Heat cycles in Bostons are very stressful. Her genitals are reddish and swollen. She will have a discharge that will attract unwanted suitors (male dogs) to your yard. Escaping will also be a problem for some fur-parents. The behavior of your Boston Terrier may also change during heat cycles because of irritation and stress.
The same thing applies when your Boston Terrier is pregnant. She will have medical needs and behavioral changes. Pregnancy is much more expensive than spaying your dog. Plus, the pups will have needs, too.
After spaying, all of these problems will be gone as well. You can freely take her for a walk, and not worry about other dogs following her. She will be calmer and more affectionate as well.
Fewer Risks of Certain Types of Cancer and Other Disorders
A study led by Dr. Benjamin Hart, a Distinguished Professor Emeritus at the UC Davis School of Veterinary Medicine, found out that female Boston Terriers that are spayed at 6 months old did not experience an increased risk of joint disorders or cancers.
Spaying your Boston Terrier before the first heat cycle will eliminate the chance of her getting ovarian and mammary cancer. Female dogs experience false pregnancy, hence, producing milk. Hormonal changes associated with false pregnancy can ruin your dog’s metabolism and cause health problems, even death.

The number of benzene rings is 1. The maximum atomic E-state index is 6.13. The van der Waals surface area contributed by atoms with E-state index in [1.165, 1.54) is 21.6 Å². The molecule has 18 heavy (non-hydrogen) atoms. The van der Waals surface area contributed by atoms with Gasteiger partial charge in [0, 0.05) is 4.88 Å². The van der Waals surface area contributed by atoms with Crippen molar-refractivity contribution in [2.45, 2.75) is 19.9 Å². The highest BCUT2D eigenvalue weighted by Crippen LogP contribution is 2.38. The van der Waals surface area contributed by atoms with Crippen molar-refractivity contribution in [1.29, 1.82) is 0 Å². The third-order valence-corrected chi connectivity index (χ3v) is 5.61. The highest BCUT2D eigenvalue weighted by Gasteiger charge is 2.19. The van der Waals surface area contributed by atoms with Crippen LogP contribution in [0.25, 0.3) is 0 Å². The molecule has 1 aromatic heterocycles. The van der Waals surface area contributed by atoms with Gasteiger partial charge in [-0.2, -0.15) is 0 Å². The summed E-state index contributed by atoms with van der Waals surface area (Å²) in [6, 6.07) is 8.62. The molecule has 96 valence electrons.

Another disorder that a spayed Boston Terrier will not get is Pyometra. It happens when the uterus gets infected and is filled with pus. If left untreated, an intact (unspayed) female Boston Terrier could become septic resulting in death.
Reduce Dog Overpopulation
In the United States, there are at least 40% of households that own a dog. To control the population of dogs, spaying is the solution. Spaying is often a requirement when adopting dogs from shelters or rescues.
Cons of Spaying Your Boston Terrier
Now, let’s go over the downsides of spaying your Boston Terrier.
Possible Weight Gain